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Samba is a genre of music that is not particularly prevalent within our Western society. It originates from Brazil, and is also a popular dance style, both of which have deep-seated roots in the slave-trade. Some samba stems from the drumming tradition in Brazil, from traditional regional rhythms and dances, however, it is seen as being the main musical expression from the capital of Brazil itself, Rio de Janeiro. It is particularly important within carnivals, which are major events in Brazil, where the majority of the community will turn out to join in with the live music and dancing.

     The samba featuring in our modern society mostly developed at the start of the 20th century. Typically, it is in a 2/4 tempo, with alternations between sung chorus’ and verses. The chorus is often in a Batucada style, a substyle of samba, derived from African percussive style. It is very repetitive in its nature and fast paced.

     The instruments in Samba vary greatly depending on the type of Samba, and whether is in the modern or traditional style. Samba used to essentially be based on the use of guitars and similar stringed instruments, along with percussion instruments like tamborims. In contemporary styles however, we see a wider range of instrumentation being employed, especially post WWII. Now we see trumpets, trombones, saxophones, clarinets, flutes and more, providing a much richer tone to the music, and enabling more layers of complimentary rhythms to be played alongside each other.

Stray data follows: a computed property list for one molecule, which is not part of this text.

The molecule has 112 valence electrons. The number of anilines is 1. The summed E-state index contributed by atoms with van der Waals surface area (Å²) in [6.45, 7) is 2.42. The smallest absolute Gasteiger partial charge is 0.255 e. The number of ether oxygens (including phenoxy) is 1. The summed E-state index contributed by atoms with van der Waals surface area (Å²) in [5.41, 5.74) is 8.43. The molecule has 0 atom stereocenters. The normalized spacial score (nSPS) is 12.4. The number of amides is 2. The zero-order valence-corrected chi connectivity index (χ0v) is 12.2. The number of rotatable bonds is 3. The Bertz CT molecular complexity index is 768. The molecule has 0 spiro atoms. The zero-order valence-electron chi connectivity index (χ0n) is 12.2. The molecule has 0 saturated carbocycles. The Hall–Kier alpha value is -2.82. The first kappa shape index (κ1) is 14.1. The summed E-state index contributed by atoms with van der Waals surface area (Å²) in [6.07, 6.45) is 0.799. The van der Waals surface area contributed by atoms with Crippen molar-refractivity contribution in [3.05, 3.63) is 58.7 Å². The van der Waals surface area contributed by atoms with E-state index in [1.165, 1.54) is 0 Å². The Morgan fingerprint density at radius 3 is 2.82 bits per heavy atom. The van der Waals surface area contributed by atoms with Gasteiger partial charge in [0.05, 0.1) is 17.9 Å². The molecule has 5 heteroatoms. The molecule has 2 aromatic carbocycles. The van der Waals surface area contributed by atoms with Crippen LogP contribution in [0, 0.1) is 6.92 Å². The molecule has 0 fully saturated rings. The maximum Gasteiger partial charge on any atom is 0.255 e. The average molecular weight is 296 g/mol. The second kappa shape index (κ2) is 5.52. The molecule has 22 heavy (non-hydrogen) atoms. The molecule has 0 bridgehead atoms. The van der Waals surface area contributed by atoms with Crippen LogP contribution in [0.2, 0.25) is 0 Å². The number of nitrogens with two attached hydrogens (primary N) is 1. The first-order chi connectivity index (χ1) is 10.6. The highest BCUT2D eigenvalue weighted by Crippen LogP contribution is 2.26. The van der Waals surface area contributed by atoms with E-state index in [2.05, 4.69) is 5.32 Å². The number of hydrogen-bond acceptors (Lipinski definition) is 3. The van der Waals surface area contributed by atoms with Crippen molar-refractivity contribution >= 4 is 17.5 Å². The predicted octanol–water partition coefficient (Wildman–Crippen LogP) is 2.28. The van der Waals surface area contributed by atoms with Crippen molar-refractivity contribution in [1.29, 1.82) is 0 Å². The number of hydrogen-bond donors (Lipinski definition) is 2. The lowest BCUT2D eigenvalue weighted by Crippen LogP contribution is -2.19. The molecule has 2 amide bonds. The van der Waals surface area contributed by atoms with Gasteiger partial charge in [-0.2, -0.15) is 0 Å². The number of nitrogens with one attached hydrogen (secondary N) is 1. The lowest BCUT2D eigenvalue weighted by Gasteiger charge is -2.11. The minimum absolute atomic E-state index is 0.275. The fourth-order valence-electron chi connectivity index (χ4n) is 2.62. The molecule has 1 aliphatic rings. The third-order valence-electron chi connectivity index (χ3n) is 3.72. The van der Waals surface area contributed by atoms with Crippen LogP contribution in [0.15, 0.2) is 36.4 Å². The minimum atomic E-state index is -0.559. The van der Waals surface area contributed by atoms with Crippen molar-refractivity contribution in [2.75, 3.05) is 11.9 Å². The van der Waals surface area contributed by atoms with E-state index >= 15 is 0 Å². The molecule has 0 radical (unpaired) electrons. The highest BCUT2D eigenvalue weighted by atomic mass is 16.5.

A main feature of Samba is the use of the call and response technique. This simply means that the ‘conductor’ or leader of the Samba band may play a rhythm for example, and then a select group of instruments will play either the same rhythm in return or an alternate rhythm as a contrast. This can happen at any time during the performance, so it is crucial for Samba players to always be aware of what is going on, so they know whether to play or not, or whether they need to ‘respond.’ 

     As with other music from different continents, Samba is not usually written down with Western sheet music, or at all in fact, it very much relies on people listening and using their instruments to respond. People In a Samba band may well be taught a few different patterns or rhythms, and certain cues which correspond with each pattern, so they know when to play what, and alongside that, they must contend with the call and response section too. Often, people will be walking down the streets as part of a carnival playing this, so they have no music in front of them, or even the ability to necessarily see their conductor; it is all down to listening. As such, Samba is a very lively genre of music. There are no strict rules upon playing, nor note values as seen in Western music notation, so it is a very free and expressive genre.

     Today, Samba is not really a part of our Western Culture, and only receives publicity from dance shows primarily, such as ‘Strictly Come Dancing,’ where the dance is performed, accompanied by the music itself. Hopefully, with the increasing accessibility of music through streaming and services such as youtube, Samba will attain more attention from a wider range of people across the globe, as we discover new music from a diverse range of other cultures and incorporate it into our own daily lives.



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